While you scramble over the rocks, lost in some boyhood
dream of pirates, hidden treasure, or something missed
by smugglers bringing in hooch, I’m waiting
on a cold stone wall. There’s nothing here but rock,
tons of rock; the mountain could shrug,
and we’d all be crushed. It’s not really a cave,
but a natural shelter, hodge-podge of boulders,
giant’s careless pile of toys. There’s a spirit here
of indifference, something that wants us gone.
Driving up, it was all red leaves, blue sky.
Now everything’s gray, leached of color,
from the overhang to the rising cliffs. Schist
and granite, the bones of the earth. And I’m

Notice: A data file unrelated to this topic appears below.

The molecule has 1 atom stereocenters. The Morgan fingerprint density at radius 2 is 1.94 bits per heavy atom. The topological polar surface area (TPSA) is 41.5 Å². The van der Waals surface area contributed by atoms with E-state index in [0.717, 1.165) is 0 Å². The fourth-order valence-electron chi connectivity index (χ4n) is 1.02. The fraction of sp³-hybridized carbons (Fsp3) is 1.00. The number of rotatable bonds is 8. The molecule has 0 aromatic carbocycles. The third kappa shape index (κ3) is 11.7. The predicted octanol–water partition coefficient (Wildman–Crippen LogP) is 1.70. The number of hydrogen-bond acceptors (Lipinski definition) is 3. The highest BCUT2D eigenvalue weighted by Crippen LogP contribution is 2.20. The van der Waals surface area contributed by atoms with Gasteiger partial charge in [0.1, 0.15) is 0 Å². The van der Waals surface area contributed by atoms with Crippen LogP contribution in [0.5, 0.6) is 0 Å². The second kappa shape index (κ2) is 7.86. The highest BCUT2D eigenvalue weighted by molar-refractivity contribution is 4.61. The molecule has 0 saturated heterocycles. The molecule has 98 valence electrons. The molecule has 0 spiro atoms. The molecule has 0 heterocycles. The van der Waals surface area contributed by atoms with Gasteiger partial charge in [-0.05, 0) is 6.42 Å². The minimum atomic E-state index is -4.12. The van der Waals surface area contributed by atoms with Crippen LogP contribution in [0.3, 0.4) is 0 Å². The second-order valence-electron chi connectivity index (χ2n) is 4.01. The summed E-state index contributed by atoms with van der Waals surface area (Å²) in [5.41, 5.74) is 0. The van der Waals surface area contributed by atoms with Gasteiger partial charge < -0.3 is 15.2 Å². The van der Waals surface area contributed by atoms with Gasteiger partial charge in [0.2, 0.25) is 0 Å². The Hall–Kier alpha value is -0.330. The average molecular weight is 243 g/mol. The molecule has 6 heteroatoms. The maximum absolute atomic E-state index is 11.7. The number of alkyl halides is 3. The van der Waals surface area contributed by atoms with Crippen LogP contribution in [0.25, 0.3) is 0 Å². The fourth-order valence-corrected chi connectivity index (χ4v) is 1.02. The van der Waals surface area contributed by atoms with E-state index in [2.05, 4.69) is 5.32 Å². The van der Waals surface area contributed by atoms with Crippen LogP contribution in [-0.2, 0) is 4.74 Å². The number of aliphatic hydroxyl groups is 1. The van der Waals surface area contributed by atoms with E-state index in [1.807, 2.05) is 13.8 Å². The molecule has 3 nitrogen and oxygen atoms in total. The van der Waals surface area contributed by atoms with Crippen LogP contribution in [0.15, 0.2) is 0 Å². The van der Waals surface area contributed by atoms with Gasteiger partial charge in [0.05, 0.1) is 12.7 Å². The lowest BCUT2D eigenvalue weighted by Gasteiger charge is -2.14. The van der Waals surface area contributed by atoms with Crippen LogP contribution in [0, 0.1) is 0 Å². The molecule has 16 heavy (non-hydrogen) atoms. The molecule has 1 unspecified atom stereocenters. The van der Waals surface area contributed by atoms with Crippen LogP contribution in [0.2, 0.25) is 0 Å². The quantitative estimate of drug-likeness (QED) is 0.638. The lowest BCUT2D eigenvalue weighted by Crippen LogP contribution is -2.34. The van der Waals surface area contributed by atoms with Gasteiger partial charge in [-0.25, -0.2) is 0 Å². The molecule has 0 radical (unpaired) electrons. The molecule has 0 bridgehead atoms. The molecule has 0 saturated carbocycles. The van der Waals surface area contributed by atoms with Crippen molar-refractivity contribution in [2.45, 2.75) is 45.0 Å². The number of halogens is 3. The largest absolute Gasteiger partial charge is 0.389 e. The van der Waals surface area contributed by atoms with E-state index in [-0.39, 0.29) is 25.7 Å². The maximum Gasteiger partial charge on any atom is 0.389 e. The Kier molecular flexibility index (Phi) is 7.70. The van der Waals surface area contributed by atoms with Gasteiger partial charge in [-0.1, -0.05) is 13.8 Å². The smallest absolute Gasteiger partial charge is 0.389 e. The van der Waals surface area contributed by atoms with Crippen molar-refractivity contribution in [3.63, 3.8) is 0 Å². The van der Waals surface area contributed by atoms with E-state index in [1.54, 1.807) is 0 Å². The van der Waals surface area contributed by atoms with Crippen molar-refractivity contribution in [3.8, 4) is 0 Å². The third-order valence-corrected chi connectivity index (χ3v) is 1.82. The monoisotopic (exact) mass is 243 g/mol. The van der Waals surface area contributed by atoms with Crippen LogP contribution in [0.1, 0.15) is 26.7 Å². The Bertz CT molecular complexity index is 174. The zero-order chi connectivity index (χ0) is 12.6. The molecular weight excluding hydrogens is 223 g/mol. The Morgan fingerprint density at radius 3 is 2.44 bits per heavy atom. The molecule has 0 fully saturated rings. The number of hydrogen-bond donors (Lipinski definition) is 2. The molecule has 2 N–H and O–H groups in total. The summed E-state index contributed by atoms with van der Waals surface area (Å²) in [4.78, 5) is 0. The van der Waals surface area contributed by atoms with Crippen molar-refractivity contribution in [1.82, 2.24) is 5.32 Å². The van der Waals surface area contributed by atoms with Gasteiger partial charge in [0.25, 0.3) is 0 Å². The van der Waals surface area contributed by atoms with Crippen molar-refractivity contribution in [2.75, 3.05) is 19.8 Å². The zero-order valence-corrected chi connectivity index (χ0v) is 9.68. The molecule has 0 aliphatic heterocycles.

an ant, a speck, trying to stay warm, thinking
about the apple in my pack, something I could
put my hands around, something that rooted in soil,
drank water, something that burns like the sun.
Barbara Crooker’s previous publications are: The Valparaiso Poetry Review, South Carolina Review, Tar River Review, The Hollins Critic, The Green Mountains Review, The Denver Quarterly, The Bedford Introduction to Literature, and Garrison Keiller’s Good Poems for Hard Times and Good Poems American Places, plus her work has been read twenty times on his Writer’s Almanac. She has been fortunate to receive poetry writing fellowships from the Virginia Center for the Creative Arts and the Pennsylvania Council on the Arts. Her books are Radiance, winner of the Word Press First Book Award (2005) and finalist for the 2006 Paterson Poetry Prize; Line Dance (Word Press, 2008), winner of the 2009 Paterson Award for Literary Excellence; More (C&R Press, 2010); and Gold (The Poeima Poetry Series, Cascade Books, 2013).